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Document Type

Open Access Dissertation

Degree Name

Doctor of Philosophy (PhD)

Degree Program

Education (also CAGS)

Year Degree Awarded

2018

Month Degree Awarded

May

First Advisor

Kathleen S. Davis

Second Advisor

Florence Sullivan

Third Advisor

Ruth-Ellen Verock-O'Loughlin

Fourth Advisor

Beverly Woolf

Subject Categories

Elementary Education and Teaching

Abstract

According to the National Educational Technology Plan 2010, technology should be incorporated into teaching methods courses and field experiences and not just in stand-alone technology courses. The teacher preparation programs would provide technology-based learning experiences to prepare pre-service teachers to effectively use technology to improve learning, assessment, and instructional practices. However, the problem is that graduate pre-service teacher preparation programs do not adequately prepare pre-service teachers to incorporate technology into their teaching. Furthermore, the teacher preparation programs lacked opportunities for the pre-service teachers to experience technology as learners beyond the stand-alone course in technology.

Research shows the need for pre-service teachers to experience technology as learners so that they can use their knowledge to create learning environments of greater understanding in their future classrooms, specifically in the area of mathematics. Technological pedagogical content knowledge is knowledge of how to incorporate technology into the teaching of content to promote student learning (Koehler & Mishra, 2009).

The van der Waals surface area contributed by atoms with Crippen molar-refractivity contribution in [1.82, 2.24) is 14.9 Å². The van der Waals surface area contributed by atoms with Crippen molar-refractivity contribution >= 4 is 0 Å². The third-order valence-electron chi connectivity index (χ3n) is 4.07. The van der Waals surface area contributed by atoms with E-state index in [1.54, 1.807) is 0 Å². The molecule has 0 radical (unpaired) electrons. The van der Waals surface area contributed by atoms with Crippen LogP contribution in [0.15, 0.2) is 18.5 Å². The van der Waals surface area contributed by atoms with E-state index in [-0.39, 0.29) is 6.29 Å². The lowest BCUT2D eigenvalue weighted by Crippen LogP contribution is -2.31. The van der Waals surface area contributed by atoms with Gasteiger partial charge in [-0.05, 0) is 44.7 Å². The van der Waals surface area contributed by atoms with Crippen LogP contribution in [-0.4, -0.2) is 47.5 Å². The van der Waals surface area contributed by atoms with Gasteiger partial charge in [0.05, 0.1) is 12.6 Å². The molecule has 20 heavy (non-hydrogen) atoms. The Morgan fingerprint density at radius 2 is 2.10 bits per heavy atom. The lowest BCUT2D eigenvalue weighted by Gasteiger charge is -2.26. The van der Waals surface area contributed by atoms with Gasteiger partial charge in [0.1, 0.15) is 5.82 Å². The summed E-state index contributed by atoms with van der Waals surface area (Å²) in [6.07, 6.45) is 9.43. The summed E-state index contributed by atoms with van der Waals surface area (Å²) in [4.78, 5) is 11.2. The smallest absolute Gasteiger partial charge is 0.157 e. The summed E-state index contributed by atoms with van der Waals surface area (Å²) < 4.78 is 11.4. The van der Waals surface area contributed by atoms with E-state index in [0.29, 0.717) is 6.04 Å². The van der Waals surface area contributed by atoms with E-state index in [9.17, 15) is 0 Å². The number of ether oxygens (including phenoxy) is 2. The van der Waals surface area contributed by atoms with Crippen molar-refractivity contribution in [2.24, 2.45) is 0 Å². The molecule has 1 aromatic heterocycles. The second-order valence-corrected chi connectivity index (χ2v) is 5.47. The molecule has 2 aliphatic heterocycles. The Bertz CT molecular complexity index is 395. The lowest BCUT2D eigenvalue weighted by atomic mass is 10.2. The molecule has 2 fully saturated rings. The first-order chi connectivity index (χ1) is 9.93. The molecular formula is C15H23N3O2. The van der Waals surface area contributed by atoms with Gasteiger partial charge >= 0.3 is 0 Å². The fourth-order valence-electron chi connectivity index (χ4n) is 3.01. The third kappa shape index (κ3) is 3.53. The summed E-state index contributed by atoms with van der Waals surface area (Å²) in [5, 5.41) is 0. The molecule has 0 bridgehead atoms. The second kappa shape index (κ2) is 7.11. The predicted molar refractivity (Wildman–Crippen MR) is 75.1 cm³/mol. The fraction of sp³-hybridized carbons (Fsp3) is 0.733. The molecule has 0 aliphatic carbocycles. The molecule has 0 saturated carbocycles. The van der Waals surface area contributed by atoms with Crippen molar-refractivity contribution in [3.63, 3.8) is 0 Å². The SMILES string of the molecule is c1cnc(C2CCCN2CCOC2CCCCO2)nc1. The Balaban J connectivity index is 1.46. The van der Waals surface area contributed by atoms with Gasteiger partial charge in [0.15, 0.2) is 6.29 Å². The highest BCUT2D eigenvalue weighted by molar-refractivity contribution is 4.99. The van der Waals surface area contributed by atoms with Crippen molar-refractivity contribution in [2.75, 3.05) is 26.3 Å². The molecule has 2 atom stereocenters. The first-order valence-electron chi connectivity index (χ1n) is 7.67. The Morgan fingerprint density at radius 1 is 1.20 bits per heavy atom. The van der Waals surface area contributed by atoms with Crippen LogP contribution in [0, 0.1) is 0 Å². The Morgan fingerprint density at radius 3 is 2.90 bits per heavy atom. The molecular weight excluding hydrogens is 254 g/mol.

This study investigated the ways in which math methods courses that provide technology-based learning experiences for pre-service teachers enable them to gain the technological pedagogical content knowledge necessary for effective teaching. This study investigated two elementary methods courses where technology integration was in place. Informants included the instructors and pre-service teachers in each course. A qualitative multiple case study methodology utilizing observations of methods courses, interviews with faculty and pre-service teachers, and collection of teaching and learning artifacts was used. Additionally, this study focused on both the faculty and the students’ use of instructional technology for enhancing the teaching and learning.

Furthermore, Massachusetts has a technology self-assessment tool that can be utilized by teachers to assess their own technology proficiency (Massachusetts Department of Elementary and Secondary Education, 2010). The criteria in Standard 3, Teaching and Learning with Technology, was used to assess the instructors. The analysis also described how faculty used and modeled instructional technology in the methods courses to enhance teaching and learning.

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